Mr Wyldaki drove it around for a year and a half before deciding to tidy up the engine bay. This job ballooned into a full restoration that Mr Wyldaki completed with his two sons, finishing in 1993, by which time the car was still only showing 35,000 miles. The Wyldakis did the mechanical work and sent the car away to be professionally repainted. They also went to extraordinary lengths to obtain the right brocade fabric for the seats. It seemed to be unavailable through any supplier, so by using a combination of a computer print-out of the pattern and a scrap of the original material protected under the seat to give a correct colour, they were able to commission an upholstery supplier to make some purely for this car.
Mr Wyldaki eventually passed away and his family sold the car on to Gary Severns, a car collector in Long Beach, California. He had up to 15 other Packards and a couple of full-time mechanics to restore and maintain his cars, so the Patrician had found yet another good home. The only major piece of work Mr Severns commissioned was a change from the original Twin Ultramatic Drive to a Chrysler Torqueflite. Such are the problems with keeping the old Ultramatics healthy (they were never uber-reliable, and with only two years of production life, parts are a serious problem) the Packard Club has created a kit to make the Torqueflite swap as straightforward as possible and keep those ’55 and ’56 cars on the road.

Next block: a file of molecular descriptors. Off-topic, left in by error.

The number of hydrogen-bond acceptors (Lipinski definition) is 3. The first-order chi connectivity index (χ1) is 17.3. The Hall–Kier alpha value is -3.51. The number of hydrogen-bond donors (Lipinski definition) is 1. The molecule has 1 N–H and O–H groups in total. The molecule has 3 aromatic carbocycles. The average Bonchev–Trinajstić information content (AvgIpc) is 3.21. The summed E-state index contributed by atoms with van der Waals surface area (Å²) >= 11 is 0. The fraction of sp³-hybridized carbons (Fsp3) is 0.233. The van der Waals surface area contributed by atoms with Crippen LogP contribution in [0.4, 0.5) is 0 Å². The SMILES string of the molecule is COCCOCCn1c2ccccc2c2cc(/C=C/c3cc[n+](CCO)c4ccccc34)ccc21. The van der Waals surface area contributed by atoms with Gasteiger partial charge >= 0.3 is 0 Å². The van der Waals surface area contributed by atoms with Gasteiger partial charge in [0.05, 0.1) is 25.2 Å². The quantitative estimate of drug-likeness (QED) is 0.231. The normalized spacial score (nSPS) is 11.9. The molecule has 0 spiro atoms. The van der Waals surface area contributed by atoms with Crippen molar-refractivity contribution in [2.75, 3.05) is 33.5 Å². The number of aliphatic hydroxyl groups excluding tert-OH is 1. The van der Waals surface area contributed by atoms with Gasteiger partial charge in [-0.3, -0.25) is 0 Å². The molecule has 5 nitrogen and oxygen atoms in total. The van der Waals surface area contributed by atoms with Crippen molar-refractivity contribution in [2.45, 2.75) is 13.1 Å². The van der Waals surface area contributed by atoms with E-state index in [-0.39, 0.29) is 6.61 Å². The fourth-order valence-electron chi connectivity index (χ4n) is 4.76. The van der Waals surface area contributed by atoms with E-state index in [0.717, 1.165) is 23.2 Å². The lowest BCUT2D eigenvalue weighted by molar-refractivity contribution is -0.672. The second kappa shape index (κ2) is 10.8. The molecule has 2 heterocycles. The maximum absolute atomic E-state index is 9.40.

To bring us right up to date, Mr Severns found a very expensive older Packard that he had to have, so the Patrician went to The Vault Classic Cars in Fullerton, a satellite town to Los Angeles and the place where Leo Fender started making electric guitars. Martin Skipper had bought two cars from The Vault in the past and liked what they offered. He’d been hankering for a Packard for a while, and when he saw the Patrician on The Vault’s website in 2015 he picked up the phone. In July of that year, Hill Shipping (call 01795 876 000) or see www.hillshipping.com) dropped the car off at his home in Cheshire.
It joins a 1947 Hudson Super Six, a ’55 Buick Special fourdoor hard top, a ’96 Buick that’s Martin’s everyday car, a ’58 Ford Country Squire and a ’49 Cadillac Fleetwood that’s under restoration. With a garage like that, you have a high-quality problem: which one to take out?
“I love going to shows and I’m at Tatton Park three times a year, plus various other local ones,” says Martin. “The Packard is such a delight to drive, but so far the longest trip I’ve made is only about 20 miles. I’m looking forward to this season because I’ll probably take it much further, down to the Pre-50s AAC’s Rally of the Giants.” We can’t wait. There’s something about this hand-finished, high-quality Patrician that suggests it would be more at home among its pre-war ancestors than anywhere else.
Packard’s Caribbean topped the glamour stakes. Interior fabric was painstakingly recreated. Who needs seatbelts when you have a grab cord and an ash tray? Exhausts exit through the bumper, as was fashionable in the Fifties. 260bhp 352cu in V8. Martin Skipper has an eye for unusual, beautiful American cars. This is what 46,000 miles looks like. The Caribbean was Packard's ‘Halo’ model.